Suppose the system is powered by a hydrogen-rich, conventional fuel, such as methanol or fossil fuels. In that case, a reformer is typically used to convert hydrocarbons into a gas mixture of hydrogen and carbon compounds called “reformate.” A sorbent removes other impurities, such as sulfur [or elements that accumulate molecules] compounds, before they are sent to the fuel cell stack. This process prevents contaminants in the gas from binding with the fuel cell catalysts. The reformate is then transferred in several cases to a set of reactors to turn carbon monoxide into CO2 and eliminate any trace amounts of CO that may be left.
Since making energy via fuel cells using fossil fuels catalyzes and promotes carbon footprints, there is a hope to decarbonize the entire system using renewables and renewable energy as a feedstock to the fuel cell system.
Power inverters or conditioners
They account for the control of current, voltage, frequency, and other characteristics of electric power to fulfil the demands of the system. Fuel cells generate current in the form of a unidirectional or direct current. In a DC circuit system, electrons flow singularly or unidirectionally. The electricity supplied in homes, workplaces, and industries is in the form of alternating current (AC), which flows bidirectionally or in alternating cycles.
If the energy produced from the fuel cell needs to be used via AC-based power equipment, it will require a DC-to-AC converter. Both AC and DC power should be conditioned. Power inverters and conditioners adapt the fuel cell’s electrical current to suit the electric equipment’s electrical needs, whether a simple DC motor or a complex utility power grid. The conversion and conditioning further decrease the system efficiency, which, on a lighter note, is approx—2%–6%.
Fuel cell performance enhances as the pressure of the reactant gases increases, which means the fuel cell performance index is directly proportional to the pressure of the reactant gases. Thus, many fuel cell systems include an air compressor, which raises the pressure of the inlet air to 2–4 times the ambient atmospheric pressure.
The PEM [polymer electrolyte membrane] at the center of a PEM fuel cell is inefficient if it is dry, so most fuel cell systems are comprised of a humidifier for the feeding air. Humidifiers are usually built from a thin membrane, which may be the same material as the PEM. By streaming dry air on one side of the humidifier and wet exhaust air on the other side, the water yielded by the fuel cell may be recycled to keep the PEM adequately hydrated.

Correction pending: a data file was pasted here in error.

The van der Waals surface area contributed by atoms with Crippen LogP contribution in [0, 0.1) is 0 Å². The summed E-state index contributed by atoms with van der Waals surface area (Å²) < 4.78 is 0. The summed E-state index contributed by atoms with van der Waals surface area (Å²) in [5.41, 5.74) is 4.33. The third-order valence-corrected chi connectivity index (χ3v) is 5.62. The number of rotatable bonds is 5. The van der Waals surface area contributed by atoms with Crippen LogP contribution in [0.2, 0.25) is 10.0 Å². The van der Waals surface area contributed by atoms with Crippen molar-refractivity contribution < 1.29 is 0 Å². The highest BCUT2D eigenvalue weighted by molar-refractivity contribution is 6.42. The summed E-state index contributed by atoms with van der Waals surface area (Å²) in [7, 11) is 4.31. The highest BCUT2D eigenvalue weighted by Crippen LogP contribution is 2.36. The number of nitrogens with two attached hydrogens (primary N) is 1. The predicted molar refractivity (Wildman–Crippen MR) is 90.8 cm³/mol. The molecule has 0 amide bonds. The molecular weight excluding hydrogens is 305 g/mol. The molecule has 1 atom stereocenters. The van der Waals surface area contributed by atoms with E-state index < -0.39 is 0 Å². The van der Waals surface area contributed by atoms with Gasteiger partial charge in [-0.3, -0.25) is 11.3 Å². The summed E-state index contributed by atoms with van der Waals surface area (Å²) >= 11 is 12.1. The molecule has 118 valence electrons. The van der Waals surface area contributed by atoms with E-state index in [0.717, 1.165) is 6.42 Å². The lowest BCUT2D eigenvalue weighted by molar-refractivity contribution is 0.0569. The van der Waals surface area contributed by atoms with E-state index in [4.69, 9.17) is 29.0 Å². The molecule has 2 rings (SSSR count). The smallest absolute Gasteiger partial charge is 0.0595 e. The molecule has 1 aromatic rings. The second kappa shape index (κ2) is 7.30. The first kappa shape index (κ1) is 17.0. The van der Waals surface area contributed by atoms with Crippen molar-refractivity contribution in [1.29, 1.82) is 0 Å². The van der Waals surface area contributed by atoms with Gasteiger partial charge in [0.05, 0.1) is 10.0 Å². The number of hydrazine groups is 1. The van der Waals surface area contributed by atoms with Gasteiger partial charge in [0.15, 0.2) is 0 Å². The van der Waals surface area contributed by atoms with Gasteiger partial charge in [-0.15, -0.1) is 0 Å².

Fuel Cell Stack and EVs
The fuel cell stack is a mechanism to convert the chemical energy of a fuel into electricity through an electrochemical reaction process. An electric vehicle (EV) is powered by one or more electric motors and uses batteries to store electrical energy.
Electric Vehicles and Fuel Cells
As the world gradually shifts away from petrol and diesel cars, electric vehicles are becoming more prominent these days. There are still many questions about pricing, durability, efficiency, how they work, and their benefits.
Fuel cell electric vehicles (FCEVs) are a type of electric vehicle that uses a fuel cell stack to convert hydrogen gas into electricity. This energy is then applied to power an electric vehicle motor that powers the wheels.
FCEVs have numerous advantages over battery electric vehicles (BEVs). First and foremost, they can be refueled much faster than BEVs—it only takes a few minutes to fill up an FCEV, compared to hours for a BEV. Second, FCEVs have a much longer range than BEVs; a typical FCEV can travel 400 miles on a single tank of hydrogen, whereas a BEV can only travel 100 miles on a full charge.
Finally, FCEVs produce zero emissions, and that is countable – the only byproduct of the hydrogen-to-electricity conversion process is water vapor. And that makes them an eco-friendly solution to reduce carbon footprint.
There are currently very few FCEVs in the market, but this is obvious and expected as it will take time to explore the technology and relevant infrastructure.
If you are interested in learning about renewable energy, you have landed in the right place. Here in this Fuel Cell Stack article, we are happy to talk about all things related to renewable energy, i.e., from solar and wind power to geothermal and hydroelectricity. Renewable energy is the future, and we’re here to help you learn about it so you can shift to a more sustainable living style.
We know that switching to renewable energy may sound uneasy, but it is crucial for the environment’s health. We will help you see how simple it is to start using renewable energy in your life and provide tips and resources to help you along the way. We hope you will join us on this journey to a cleaner, brighter future.